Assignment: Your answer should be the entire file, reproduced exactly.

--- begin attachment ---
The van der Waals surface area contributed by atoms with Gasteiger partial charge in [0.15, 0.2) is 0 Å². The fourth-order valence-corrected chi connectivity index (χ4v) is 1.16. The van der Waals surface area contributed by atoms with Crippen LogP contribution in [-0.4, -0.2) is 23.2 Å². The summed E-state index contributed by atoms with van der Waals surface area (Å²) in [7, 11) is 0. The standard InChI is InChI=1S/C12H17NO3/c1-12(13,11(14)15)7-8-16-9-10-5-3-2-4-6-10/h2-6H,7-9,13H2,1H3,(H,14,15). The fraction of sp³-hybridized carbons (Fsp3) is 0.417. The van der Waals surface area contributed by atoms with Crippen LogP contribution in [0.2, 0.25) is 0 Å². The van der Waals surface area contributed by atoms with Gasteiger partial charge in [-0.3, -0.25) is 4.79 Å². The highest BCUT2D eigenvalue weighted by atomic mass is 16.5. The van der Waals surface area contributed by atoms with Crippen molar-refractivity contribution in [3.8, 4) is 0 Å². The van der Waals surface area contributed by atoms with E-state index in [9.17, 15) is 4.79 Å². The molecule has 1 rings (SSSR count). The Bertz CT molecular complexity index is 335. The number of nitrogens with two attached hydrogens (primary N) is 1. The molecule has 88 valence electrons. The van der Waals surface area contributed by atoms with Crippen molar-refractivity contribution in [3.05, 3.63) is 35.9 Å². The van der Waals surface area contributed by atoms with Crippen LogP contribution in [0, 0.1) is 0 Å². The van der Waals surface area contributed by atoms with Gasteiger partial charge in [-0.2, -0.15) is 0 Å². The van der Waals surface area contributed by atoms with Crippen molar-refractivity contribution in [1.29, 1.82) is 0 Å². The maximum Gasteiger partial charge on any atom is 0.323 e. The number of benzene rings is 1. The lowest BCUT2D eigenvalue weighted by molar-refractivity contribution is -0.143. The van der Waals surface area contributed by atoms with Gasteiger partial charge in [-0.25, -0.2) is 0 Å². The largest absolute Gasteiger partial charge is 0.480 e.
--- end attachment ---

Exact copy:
The van der Waals surface area contributed by atoms with Gasteiger partial charge in [0.15, 0.2) is 0 Å². The fourth-order valence-corrected chi connectivity index (χ4v) is 1.16. The van der Waals surface area contributed by atoms with Crippen LogP contribution in [-0.4, -0.2) is 23.2 Å². The summed E-state index contributed by atoms with van der Waals surface area (Å²) in [7, 11) is 0. The standard InChI is InChI=1S/C12H17NO3/c1-12(13,11(14)15)7-8-16-9-10-5-3-2-4-6-10/h2-6H,7-9,13H2,1H3,(H,14,15). The fraction of sp³-hybridized carbons (Fsp3) is 0.417. The van der Waals surface area contributed by atoms with Crippen LogP contribution in [0.2, 0.25) is 0 Å². The van der Waals surface area contributed by atoms with Gasteiger partial charge in [-0.3, -0.25) is 4.79 Å². The highest BCUT2D eigenvalue weighted by atomic mass is 16.5. The van der Waals surface area contributed by atoms with Crippen molar-refractivity contribution in [3.8, 4) is 0 Å². The van der Waals surface area contributed by atoms with E-state index in [9.17, 15) is 4.79 Å². The molecule has 1 rings (SSSR count). The Bertz CT molecular complexity index is 335. The number of nitrogens with two attached hydrogens (primary N) is 1. The molecule has 88 valence electrons. The van der Waals surface area contributed by atoms with Crippen molar-refractivity contribution in [3.05, 3.63) is 35.9 Å². The van der Waals surface area contributed by atoms with Crippen LogP contribution in [0, 0.1) is 0 Å². The van der Waals surface area contributed by atoms with Gasteiger partial charge in [-0.2, -0.15) is 0 Å². The van der Waals surface area contributed by atoms with Crippen molar-refractivity contribution in [1.29, 1.82) is 0 Å². The maximum Gasteiger partial charge on any atom is 0.323 e. The number of benzene rings is 1. The lowest BCUT2D eigenvalue weighted by molar-refractivity contribution is -0.143. The van der Waals surface area contributed by atoms with Gasteiger partial charge in [-0.25, -0.2) is 0 Å². The largest absolute Gasteiger partial charge is 0.480 e.